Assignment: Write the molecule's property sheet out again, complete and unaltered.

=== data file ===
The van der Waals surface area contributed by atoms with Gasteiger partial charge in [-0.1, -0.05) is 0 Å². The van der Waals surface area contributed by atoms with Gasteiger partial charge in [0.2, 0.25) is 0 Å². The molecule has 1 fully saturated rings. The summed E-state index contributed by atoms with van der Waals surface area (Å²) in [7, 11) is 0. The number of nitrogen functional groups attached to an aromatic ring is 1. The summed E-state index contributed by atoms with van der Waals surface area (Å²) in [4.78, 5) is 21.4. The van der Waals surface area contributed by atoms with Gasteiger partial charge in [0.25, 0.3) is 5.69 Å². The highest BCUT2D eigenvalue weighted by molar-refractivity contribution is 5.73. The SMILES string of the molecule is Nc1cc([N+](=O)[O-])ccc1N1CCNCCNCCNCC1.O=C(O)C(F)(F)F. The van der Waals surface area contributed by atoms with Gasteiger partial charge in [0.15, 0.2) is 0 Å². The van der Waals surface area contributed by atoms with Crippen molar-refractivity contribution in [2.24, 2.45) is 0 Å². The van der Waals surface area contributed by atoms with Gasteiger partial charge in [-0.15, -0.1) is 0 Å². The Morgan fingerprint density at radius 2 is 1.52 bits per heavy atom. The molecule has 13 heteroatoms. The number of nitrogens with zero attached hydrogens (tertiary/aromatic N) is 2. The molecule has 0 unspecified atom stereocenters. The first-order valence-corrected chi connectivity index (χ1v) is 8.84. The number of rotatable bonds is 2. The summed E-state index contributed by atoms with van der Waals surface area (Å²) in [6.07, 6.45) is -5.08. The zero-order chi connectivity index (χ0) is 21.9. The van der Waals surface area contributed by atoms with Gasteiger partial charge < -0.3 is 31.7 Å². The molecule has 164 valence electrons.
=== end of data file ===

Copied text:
The van der Waals surface area contributed by atoms with Gasteiger partial charge in [-0.1, -0.05) is 0 Å². The van der Waals surface area contributed by atoms with Gasteiger partial charge in [0.2, 0.25) is 0 Å². The molecule has 1 fully saturated rings. The summed E-state index contributed by atoms with van der Waals surface area (Å²) in [7, 11) is 0. The number of nitrogen functional groups attached to an aromatic ring is 1. The summed E-state index contributed by atoms with van der Waals surface area (Å²) in [4.78, 5) is 21.4. The van der Waals surface area contributed by atoms with Gasteiger partial charge in [0.25, 0.3) is 5.69 Å². The highest BCUT2D eigenvalue weighted by molar-refractivity contribution is 5.73. The SMILES string of the molecule is Nc1cc([N+](=O)[O-])ccc1N1CCNCCNCCNCC1.O=C(O)C(F)(F)F. The van der Waals surface area contributed by atoms with Gasteiger partial charge in [0.15, 0.2) is 0 Å². The van der Waals surface area contributed by atoms with Crippen molar-refractivity contribution in [2.24, 2.45) is 0 Å². The van der Waals surface area contributed by atoms with Gasteiger partial charge in [-0.15, -0.1) is 0 Å². The Morgan fingerprint density at radius 2 is 1.52 bits per heavy atom. The molecule has 13 heteroatoms. The number of nitrogens with zero attached hydrogens (tertiary/aromatic N) is 2. The molecule has 0 unspecified atom stereocenters. The first-order valence-corrected chi connectivity index (χ1v) is 8.84. The number of rotatable bonds is 2. The summed E-state index contributed by atoms with van der Waals surface area (Å²) in [6.07, 6.45) is -5.08. The zero-order chi connectivity index (χ0) is 21.9. The van der Waals surface area contributed by atoms with Gasteiger partial charge < -0.3 is 31.7 Å². The molecule has 164 valence electrons.